When Database Mirroring came out in SQL Server 2005 Service Pack 1, we quickly dropped Log Shipping as our Disaster Recovery solution. Log Shipping is a good feature, but I can failover with Asynchronous Database Mirroring faster than I can with Log Shipping.
When Always On Availability Groups (AG) came out in SQL Server 2012, we were excited to get rid of Transactional Replication, Failover Clustering and Database Mirroring. It solved our reporting needs (your mileage may vary), our High Availability needs and our Disaster Recovery needs.
But what if you only have Disaster Recovery needs and want to use Availability Groups since Database Mirroring is deprecated? Make sure you have quorum setup properly!
Let’s look at the big difference between Asynchronous Database Mirroring and Asynchronous Availability Groups.
ASYNCHRONOUS DATABASE MIRRORING
For asynchronous Database Mirroring, all we need is two servers: the principal at the primary site and the secondary at the DR site. Setup async mirroring between the two, and you’re done. If the secondary server goes down, production still continues. The transaction log isn’t clearing when the log backups occur because the principal still needs to send those log records to the secondary. As long as you have enough disk space where the transaction log resides to support this until the secondary server comes back online, production still continues. Of course if you run out of disk space, users will start receiving errors. But that can take some time and often times is enough time to get the secondary back online.
ASYNCHRONOUS AVAILABILITY GROUPS
We still need two servers for our asynchronous AG: the primary replica at the primary site and the secondary replica at the DR site. Once the two servers are in the same Windows Server Failover Cluster (WSFC), setup the Availability Group with the two replicas, specifying asynchronous-commit for the availability mode. Now take the secondary replica down and see what happens. Did the primary replica also go down? We’ve heard from many people that their primary replica goes down when they do maintenance on their secondary replica, and they aren’t sure why. It’s because quorum and/or voting is not setup properly. Availability Groups use WSFC which requires quorum. You’ll need another resource at the primary site to achieve quorum. I usually use a file share witness. I did use a shared disk on one AG though. Once those are setup, modify the WSFC’s quorum to whichever you picked. For instance, “Node and File Share Majority” or Node and Disk Majority”. Now when the secondary replica goes down, production continues on the primary replica because the cluster still has a quorum (2 are up, 1 is down).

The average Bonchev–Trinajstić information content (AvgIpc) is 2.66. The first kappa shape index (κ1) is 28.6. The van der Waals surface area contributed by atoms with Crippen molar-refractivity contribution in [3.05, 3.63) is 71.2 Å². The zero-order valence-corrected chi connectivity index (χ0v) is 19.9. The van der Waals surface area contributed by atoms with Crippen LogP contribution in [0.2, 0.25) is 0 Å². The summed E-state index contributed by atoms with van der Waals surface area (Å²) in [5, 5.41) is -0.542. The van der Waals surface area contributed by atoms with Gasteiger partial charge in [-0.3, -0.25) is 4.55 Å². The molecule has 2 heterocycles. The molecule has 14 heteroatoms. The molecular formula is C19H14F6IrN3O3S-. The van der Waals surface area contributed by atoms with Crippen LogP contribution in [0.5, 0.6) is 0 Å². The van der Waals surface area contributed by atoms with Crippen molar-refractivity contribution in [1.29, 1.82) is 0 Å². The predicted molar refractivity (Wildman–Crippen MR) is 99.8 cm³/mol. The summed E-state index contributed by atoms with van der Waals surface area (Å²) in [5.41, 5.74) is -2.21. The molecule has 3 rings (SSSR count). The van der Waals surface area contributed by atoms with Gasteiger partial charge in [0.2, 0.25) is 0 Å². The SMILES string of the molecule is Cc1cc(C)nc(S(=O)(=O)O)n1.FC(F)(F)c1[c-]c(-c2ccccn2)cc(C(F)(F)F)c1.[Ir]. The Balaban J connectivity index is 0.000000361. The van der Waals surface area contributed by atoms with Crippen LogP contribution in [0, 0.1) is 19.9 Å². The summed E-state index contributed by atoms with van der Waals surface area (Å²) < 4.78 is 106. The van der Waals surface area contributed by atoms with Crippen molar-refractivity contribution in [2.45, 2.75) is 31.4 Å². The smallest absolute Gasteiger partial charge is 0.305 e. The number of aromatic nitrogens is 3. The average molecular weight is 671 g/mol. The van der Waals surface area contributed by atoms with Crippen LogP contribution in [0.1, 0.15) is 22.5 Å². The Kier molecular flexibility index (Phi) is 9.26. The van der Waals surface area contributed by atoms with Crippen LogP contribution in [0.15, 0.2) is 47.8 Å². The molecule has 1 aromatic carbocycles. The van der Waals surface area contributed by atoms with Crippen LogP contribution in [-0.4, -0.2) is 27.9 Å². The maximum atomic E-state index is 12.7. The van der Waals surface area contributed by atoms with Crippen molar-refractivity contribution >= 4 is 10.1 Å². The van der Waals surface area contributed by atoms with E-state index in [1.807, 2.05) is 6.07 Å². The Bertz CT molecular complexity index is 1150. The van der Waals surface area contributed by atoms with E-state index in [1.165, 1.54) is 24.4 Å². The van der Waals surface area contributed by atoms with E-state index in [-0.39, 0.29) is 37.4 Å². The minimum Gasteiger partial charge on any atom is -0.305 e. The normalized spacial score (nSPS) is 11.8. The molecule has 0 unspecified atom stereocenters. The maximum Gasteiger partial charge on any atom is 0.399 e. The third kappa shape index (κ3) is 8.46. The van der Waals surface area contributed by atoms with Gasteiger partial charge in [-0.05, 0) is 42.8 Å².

Both servers and the third resource all have quorum votes by default. In this simple example where we have just two servers, it would be okay for the secondary replica to have a vote. It may not be okay if you had a more complicated setup, like the one I setup for the system that needed HA, reporting and DR. I learned about quorum votes fast when a network interruption between the two sites took production down! That system had 5 replicas (1 primary, 4 secondary): 3 at the primary site, 2 at the DR site. So far so good. But we also had a 3rd server at the DR site in the cluster. This was using SQL Server 2012, so we were limited to 4 secondary replicas. That 3rd server at the DR site was a cold standby (we decided against Log Shipping to it), and it too had its quorum vote enabled. The cluster lost quorum when the network between the two sites went down as there were 6 votes and 3 went “down”.
If you are using Windows 2012 R2, you’ve got Dynamic Quorum! It is enabled by default. The votes can be dynamically adjusted by the cluster as needed. Dynamic Quorum would have come in handy for that system I mentioned, but this was before Windows 2012 R2 came out.
Brent says: something to think about – the book on database mirroring is 400 pages. The book on Availability Groups…still isn’t out yet. It’s not delayed because it’s easy, it’s delayed because it’s hard. It’s doable, it’s just…harder than mirroring.